We been down now for 3 weeks in terms of accessing site. Is what your referring to this thread relative to my site problem site http://www.totallyoutdoors.com.au

      how time consuming is this problem?


    • lwall 1:07 pm on May 15, 2014 Permalink | Log in to Reply

      I am having troubles with admin permissions at different points.

      When clicking on “Posts”, I get error “Invalid post type”, or when trying to create a new post, there is no save box/button.

      It also happens when trying to change options in one of my themes in other places with plugins. I get “You do not have sufficient permissions to access this page.”

      For the most part, the back-end is functional, the front-end is fully functional.

      I am using appengine 1.9.3 and wordpress 3.9, python 2.7.6.

      I have uninstalled 1.9.3 and updated to 1.9.4, I have also accepted WordPress’ request to install 3.9.1, the problem persists.

      I have installed the 1.9.3, 3.9, 2.7.6 configuration on a different machine where appengine was never installed before and the same problem occurs.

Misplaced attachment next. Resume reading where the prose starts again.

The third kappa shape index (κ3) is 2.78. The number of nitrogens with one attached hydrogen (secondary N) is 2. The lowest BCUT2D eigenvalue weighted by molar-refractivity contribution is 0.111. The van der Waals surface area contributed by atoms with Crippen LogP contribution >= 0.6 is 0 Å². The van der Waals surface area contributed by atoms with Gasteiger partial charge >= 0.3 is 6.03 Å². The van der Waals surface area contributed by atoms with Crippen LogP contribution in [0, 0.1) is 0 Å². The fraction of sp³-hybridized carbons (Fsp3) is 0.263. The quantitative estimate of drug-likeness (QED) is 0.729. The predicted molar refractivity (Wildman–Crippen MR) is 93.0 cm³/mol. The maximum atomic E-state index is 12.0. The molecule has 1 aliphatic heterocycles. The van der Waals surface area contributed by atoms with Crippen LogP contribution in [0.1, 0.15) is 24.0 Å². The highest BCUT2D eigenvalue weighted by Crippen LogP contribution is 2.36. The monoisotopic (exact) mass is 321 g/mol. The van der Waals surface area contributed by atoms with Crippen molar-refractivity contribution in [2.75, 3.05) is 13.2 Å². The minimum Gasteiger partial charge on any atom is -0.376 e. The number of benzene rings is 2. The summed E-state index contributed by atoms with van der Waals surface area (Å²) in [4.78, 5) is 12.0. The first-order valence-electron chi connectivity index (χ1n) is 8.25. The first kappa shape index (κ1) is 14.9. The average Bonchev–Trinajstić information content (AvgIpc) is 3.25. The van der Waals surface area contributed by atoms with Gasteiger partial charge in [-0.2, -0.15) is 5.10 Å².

I am discarding plugins because there were no plugins in the separate machine.

      I had appengine 1.9.0 and 1.9.3 working with WordPress 3.8.1. The problem started a few days ago after a number of upgrades (from 1.9.3 to 1.9.4, and into wordpress 3.9.1).

      Could this extra layer to WPDB be the source of this?

    • Michael Simpson 1:49 pm on July 11, 2014 Permalink | Log in to Reply

      For a plugin, I would like to be able to do unbuffered queries (MYSQLI_USE_RESULT). This is to handle cases when there are a lot of rows being returned and I want to keep the memory footprint down. wpdb doesn’t support this well and it would be nice if it would.

      For now, I have to create a new wpdb object and directly call mysqli_query($wpdb->dbh, $sql, MYSQLI_USE_RESULT); It is not using MySQLi, then I need to call mysql_unbuffered_query($sql, $wpdb->dbh);

      To know which one to call, I would like to consult $wpdb->use_mysqli but I cannot because it is private and there is no accessor method. So I have to copy the code from wp-db.php to determine it.